Nikon 14-24mm f/2.8G ED and Nikon AF-S Nikkor 20/1.8G ED
(not to scale)

Zeiss Loxia 35/2 and 50/2 In Hand

  Sony Alpha A7R
Zeiss Loxia mounts on
Sony Alpha A7S / A7 / A7R
(and others)

Pre-Order Zeiss Loxia lenses at B&H Photo.

The two new Zeiss Loxia lenses incorporate proven Zeiss designs into all-metal manual focusing lens bodies for the full-frame Sony Alpha A7/A7R system.

I now have the 35/2 and 50/2 Zeiss Loxia lenses in hand. From an ergonomics standpoint alone they are terrific, and these are the lenses I would choose as a Sony A7s/A7/A7R shooter for many purposes.

The Loxia lenses are extremely well built, an entirely better feel in the hand than the plasticky Sony/Zeiss 35/2.8 and 55/1.8 designs.

The manual focus throw of 180° is silky smooth and far superior to the autofocus Sony/Zeiss cousins. With the EVF on the Sony bodies, manual focus should be fast and precise given the excellent “throw” and the smooth feel.

See also the initial coverage of Zeiss Loxia in Guide to Mirrorless.

  Zeiss Loxia 50mm f/2 Planar T*
Zeiss Loxia 50mm f/2 Planar T*

Nikon 20mm f/1.8G ED Aperture Series at MOD: Multi-Stem Sunflower and Blue Sky

Get Nikon 20mm f/1.8 at B&H Photo.

  Nikon AF-S Nikkor 20mm f/1.8G ED
Nikon AF-S Nikkor 20/1.8G ED

In my review of the Nikon 20/1.8G in DAP is a more moderate distance series which complements the MOD series. As with that series, bokeh and rendering style are the focus.

Aperture Series: Multi-Stem Sunflower and Blue Sky (D810)

Includes the ƒ/1.8 - ƒ/11 aperture range in HD and UltraHD sizes as well as large crops across that full range.

  October Sunflower  Nikon D810 + AF-S Nikkor 20mm f/1.8G ED @ ƒ/1.8
October Sunflower
Nikon D810 + AF-S Nikkor 20mm f/1.8G ED @ ƒ/1.8

Nikon 20mm f/1.8G ED: Distortion

  Nikon AF-S Nikkor 20mm f/1.8G ED
Nikon AF-S Nikkor 20/1.8G ED

Get Nikon 20mm f/1.8G at B&H Photo.

In my review of the Nikon 20/1.8G in DAP are presented two examples and the ACR distortion correction settings for correcting the distortion in the Nikon 20mm f/1.8G.

Nikon 20mm f/1.4G Distortion, and Distortion Correction

Nikon 20mm f/1.8G ED Aperture Series at MOD: Sunflower Blossom

Get Nikon 20mm f/1.8 at B&H Photo.

  Nikon AF-S Nikkor 20mm f/1.8G ED
Nikon AF-S Nikkor 20/1.8G ED

In my review of the Nikon 20/1.8G in DAP is a MOD (minimum object distance) aperture series assessing bokeh and rendering style, because it’s great fun shooting an ultra wide at close range.

Aperture Series: Sunflower Blossom (D810)

Includes the full ƒ/1.8 - ƒ/16 range in HD and UltraHD sizes as well as large crops across that full range.

  October Sunflower  Nikon D810 + AF-S Nikkor 20mm f/1.8G ED @ ƒ/1.8
October Sunflower
Nikon D810 + AF-S Nikkor 20mm f/1.8G ED @ ƒ/1.8

A First Look at the Nikon AF-S Nikkor 20mm f/1.8G ED

Get Nikon 20mm f/1.8 at B&H Photo.

  Nikon AF-S Nikkor 20mm f/1.8G ED
Nikon AF-S Nikkor 20/1.8G ED

Kicking off my review of the Nikon 20/1.8G in DAP:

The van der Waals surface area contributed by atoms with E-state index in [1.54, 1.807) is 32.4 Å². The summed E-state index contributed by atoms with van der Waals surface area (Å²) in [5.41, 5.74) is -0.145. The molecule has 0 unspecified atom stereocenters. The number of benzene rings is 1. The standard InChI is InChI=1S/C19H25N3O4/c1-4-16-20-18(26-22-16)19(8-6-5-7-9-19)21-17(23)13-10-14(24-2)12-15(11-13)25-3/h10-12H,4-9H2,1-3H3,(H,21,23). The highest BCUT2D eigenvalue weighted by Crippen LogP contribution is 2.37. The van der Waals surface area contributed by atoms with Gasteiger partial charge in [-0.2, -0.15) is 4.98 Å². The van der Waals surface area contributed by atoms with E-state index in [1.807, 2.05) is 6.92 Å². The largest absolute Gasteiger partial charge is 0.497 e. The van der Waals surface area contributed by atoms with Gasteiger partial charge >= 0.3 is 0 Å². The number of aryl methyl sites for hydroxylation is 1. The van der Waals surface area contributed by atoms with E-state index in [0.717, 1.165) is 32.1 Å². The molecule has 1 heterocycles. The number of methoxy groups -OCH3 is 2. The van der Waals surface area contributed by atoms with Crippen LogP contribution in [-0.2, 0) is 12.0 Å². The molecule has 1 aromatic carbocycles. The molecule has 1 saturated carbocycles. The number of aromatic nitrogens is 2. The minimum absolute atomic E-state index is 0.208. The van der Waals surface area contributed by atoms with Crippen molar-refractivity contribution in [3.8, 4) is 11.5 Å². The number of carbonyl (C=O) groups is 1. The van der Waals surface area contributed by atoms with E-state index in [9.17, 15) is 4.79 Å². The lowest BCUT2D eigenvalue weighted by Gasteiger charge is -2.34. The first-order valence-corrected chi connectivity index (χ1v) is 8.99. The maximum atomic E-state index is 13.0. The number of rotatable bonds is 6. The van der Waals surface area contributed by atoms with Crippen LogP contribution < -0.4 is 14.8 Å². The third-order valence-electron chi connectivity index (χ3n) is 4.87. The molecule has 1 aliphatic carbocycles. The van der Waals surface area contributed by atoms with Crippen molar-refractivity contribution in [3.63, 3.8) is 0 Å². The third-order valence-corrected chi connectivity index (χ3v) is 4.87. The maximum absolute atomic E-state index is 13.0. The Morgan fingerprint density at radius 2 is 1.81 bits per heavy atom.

The aperture series includes the full ƒ/1.8 - ƒ/16 range in HD and UltraHD sizes as well as large crops across that full range.

This particular series was shot at very close range, about 16 inches from the green pumpkin.

  Green and Orange Pumpkins Nikon D810 + AF-S Nikkor 20mm f/1.8G ED @ ƒ/2
Green and Orange Pumpkins
Nikon D810 + AF-S Nikkor 20mm f/1.8G ED @ ƒ/2

Nikon AF-S Nikkor 20mm f/1.8G ED

Get Nikon 20mm f/1.8 at B&H Photo.

I shot the 20mm f/1.8 today on the Nikon D810. A fun lens to be sure.

Coverage soon in DAP.

Update: the 20/1.8G is driving me crazy with pronounced errors in exposure value (EV). In series after series, it is off as much 1.5 stops in some apertures versus others, e.g., ƒ/5.6 @ 1/60 might be a full stop too dark (or more) than ƒ/2.8 @ 1/250. Having only one sample, I cannot know if this is the particular sample, or some general trait. Shooting manually of course, so there can be no error in EV calculation. Fixed ISO, equivalent EV as in my wont when shooting an aperture series.

  Nikon AF-S Nikkor 20mm f/1.8G ED
Nikon AF-S Nikkor 20mm f/1.8G ED

Zeiss ZM 35mm f/1.4 Distagon: a Study in Quaking Aspen

Pre-order Zeiss ZM 35mm f/1.4 Distagon (black) or Zeiss ZM 35mm f/1.4 Distagon (silver) for Leica M at B&H Photo.

A wide variety of quaking aspen images with the ZM 35mm f/1.4 Distagon.

Examples Quaking Aspen Variety (M240)

With HD and UltraHD images, and large crops.

  Brilliant Aspen Looking Towards Bishop CA, September 25, 2014 @ 16:32 Leica M Typ 240 + Zeiss ZM 35mm f/1.4 Distagon @ ƒ1.4
Brilliant Aspen Looking Towards Bishop CA, September 25, 2014 @ 16:32
Leica M Typ 240 + Zeiss ZM 35mm f/1.4 Distagon @ ƒ1.4


Sebastian B writes:

These images are among the finest I have seen for quite a while, anywhere.

I feel you have developed an extraordinary sense for the very basics of photography: color, light, sharpness, blur. If I had to describe those pictures with one word, it would be "transparent"—just like standing there and breathing the air. (And I'm sure it's not just the lens!)